BEIJING (Reuters) - China’s Inner Mongolia region has culled 66,500 chickens following an outbreak of bird flu that has affected 35,000 birds, the Ministry of Agriculture said on Tuesday.
The H5N1 strain of the virus was confirmed at a hen farm in Tongliao city, which has of 3 million people, and has killed 15,000 birds, the ministry said in a statement on its website.
The outbreak is now under control, the ministry said.
The last bird flu outbreak in March killed 134 birds at a duck farm in central Hubei province.
The most recent case is the first confirmed major bird flu outbreak among poultry after winter months and brings the total culled since October to more than 240,000 birds.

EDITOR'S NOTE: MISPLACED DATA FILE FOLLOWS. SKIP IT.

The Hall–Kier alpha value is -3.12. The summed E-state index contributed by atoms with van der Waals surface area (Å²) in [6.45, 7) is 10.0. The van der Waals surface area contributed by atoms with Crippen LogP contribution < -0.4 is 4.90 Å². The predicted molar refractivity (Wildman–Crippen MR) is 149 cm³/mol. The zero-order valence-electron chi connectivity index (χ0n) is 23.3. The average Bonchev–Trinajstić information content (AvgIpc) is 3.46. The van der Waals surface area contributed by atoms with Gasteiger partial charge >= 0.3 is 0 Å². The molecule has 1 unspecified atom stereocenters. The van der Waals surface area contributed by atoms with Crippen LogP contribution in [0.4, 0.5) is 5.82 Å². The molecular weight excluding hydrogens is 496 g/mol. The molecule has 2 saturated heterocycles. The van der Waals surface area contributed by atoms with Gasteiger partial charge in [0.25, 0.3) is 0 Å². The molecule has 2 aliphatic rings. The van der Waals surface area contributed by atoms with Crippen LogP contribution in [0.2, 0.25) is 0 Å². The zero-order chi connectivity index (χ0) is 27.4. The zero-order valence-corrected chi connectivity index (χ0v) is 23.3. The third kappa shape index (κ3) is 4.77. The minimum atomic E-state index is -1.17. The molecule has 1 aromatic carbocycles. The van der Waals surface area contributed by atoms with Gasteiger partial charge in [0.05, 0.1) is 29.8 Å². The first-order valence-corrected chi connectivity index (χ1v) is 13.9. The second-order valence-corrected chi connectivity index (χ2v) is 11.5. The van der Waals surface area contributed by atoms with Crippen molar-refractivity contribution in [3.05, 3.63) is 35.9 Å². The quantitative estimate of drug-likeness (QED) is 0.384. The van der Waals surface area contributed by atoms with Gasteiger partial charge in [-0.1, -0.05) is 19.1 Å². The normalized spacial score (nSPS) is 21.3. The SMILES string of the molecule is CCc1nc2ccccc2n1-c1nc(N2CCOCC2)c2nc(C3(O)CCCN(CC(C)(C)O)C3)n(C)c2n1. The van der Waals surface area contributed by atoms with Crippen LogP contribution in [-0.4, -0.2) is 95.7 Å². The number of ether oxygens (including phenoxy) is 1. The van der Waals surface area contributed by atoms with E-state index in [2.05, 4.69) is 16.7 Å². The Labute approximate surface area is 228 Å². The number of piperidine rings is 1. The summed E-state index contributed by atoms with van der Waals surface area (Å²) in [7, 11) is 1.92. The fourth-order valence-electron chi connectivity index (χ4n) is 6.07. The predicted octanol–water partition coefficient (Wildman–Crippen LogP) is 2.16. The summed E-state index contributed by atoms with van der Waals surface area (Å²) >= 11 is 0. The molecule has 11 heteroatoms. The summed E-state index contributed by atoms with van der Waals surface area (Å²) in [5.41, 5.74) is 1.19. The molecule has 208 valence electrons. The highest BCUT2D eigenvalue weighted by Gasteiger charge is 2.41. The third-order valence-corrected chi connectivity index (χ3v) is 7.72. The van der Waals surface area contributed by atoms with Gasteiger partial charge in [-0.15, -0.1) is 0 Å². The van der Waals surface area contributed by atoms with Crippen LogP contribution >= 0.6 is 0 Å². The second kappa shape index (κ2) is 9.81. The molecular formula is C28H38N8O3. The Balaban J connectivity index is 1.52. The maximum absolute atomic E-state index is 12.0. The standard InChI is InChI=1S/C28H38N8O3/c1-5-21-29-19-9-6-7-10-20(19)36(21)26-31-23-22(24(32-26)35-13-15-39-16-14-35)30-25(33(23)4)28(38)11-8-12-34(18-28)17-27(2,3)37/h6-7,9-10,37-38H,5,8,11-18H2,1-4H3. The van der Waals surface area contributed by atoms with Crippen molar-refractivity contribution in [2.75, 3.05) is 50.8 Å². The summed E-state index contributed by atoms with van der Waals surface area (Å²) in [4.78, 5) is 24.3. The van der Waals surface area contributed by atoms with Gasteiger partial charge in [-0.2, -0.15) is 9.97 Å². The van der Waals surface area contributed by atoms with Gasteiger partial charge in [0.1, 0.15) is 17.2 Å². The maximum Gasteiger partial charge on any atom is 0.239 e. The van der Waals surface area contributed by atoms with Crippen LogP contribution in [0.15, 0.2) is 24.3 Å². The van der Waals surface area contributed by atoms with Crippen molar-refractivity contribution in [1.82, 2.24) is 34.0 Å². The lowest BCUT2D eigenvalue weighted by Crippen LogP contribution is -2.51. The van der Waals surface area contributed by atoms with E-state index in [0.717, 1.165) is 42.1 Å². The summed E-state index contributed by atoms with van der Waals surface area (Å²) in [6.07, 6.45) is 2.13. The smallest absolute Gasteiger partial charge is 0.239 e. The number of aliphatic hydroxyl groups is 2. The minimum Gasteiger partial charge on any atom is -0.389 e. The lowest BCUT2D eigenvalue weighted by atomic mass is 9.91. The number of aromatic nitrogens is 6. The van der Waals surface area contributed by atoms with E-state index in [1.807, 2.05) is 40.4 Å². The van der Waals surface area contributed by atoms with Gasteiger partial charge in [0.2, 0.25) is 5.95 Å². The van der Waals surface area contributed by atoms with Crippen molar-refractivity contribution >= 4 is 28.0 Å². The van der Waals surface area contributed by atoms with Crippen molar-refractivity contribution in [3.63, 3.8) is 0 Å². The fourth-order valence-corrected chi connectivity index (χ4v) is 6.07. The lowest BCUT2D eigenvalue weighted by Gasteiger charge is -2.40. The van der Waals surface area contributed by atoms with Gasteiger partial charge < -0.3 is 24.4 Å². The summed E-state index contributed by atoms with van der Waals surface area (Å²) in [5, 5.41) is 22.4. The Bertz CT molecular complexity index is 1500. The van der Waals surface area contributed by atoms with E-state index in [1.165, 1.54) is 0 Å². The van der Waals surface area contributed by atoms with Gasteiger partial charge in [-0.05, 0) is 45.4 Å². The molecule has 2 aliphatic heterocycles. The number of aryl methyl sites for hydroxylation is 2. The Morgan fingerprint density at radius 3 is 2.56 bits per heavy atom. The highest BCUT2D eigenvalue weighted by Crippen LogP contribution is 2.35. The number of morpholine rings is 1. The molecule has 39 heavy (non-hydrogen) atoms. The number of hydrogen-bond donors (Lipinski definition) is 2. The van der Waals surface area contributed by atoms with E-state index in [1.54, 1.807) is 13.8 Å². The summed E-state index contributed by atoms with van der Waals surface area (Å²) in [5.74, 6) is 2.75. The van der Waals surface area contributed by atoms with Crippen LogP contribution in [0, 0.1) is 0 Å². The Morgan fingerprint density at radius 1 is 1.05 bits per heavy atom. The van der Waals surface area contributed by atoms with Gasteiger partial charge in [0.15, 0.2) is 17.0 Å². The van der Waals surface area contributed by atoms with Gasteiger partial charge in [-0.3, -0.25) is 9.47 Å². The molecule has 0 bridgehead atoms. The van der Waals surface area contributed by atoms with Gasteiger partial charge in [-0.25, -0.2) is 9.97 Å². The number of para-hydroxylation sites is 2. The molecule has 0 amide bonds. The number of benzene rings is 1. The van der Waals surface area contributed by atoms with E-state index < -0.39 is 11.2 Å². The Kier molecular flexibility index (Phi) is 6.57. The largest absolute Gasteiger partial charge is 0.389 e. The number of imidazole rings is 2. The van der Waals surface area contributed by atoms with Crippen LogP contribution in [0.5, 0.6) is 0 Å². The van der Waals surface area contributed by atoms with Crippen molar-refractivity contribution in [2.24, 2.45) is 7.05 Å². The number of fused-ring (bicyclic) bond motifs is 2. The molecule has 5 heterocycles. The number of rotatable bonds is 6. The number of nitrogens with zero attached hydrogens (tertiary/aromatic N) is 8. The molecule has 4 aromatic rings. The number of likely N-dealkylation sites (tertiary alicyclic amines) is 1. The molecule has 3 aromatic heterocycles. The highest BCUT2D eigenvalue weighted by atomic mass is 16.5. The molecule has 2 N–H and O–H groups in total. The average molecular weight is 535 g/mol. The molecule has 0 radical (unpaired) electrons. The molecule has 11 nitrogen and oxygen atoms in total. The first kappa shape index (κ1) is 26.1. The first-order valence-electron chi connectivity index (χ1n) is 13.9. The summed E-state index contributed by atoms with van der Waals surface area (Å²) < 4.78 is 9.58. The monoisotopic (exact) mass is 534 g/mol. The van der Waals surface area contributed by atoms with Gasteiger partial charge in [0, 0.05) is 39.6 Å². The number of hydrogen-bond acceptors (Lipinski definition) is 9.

Additionally, the H7N9 strain of the virus has caused at least 281 deaths since October in China.
Live poultry markets were shut down in many provinces following human infections, forcing egg producers to keep their hens beyond their prime time, as demand also plunged amid public fears over bird flu.
Flocks are particularly vulnerable to avian flu during the winter months and outbreaks usually die down afterwards.
Reporting by Hallie Gu and Beijing Monitoring Desk, editing by David Evans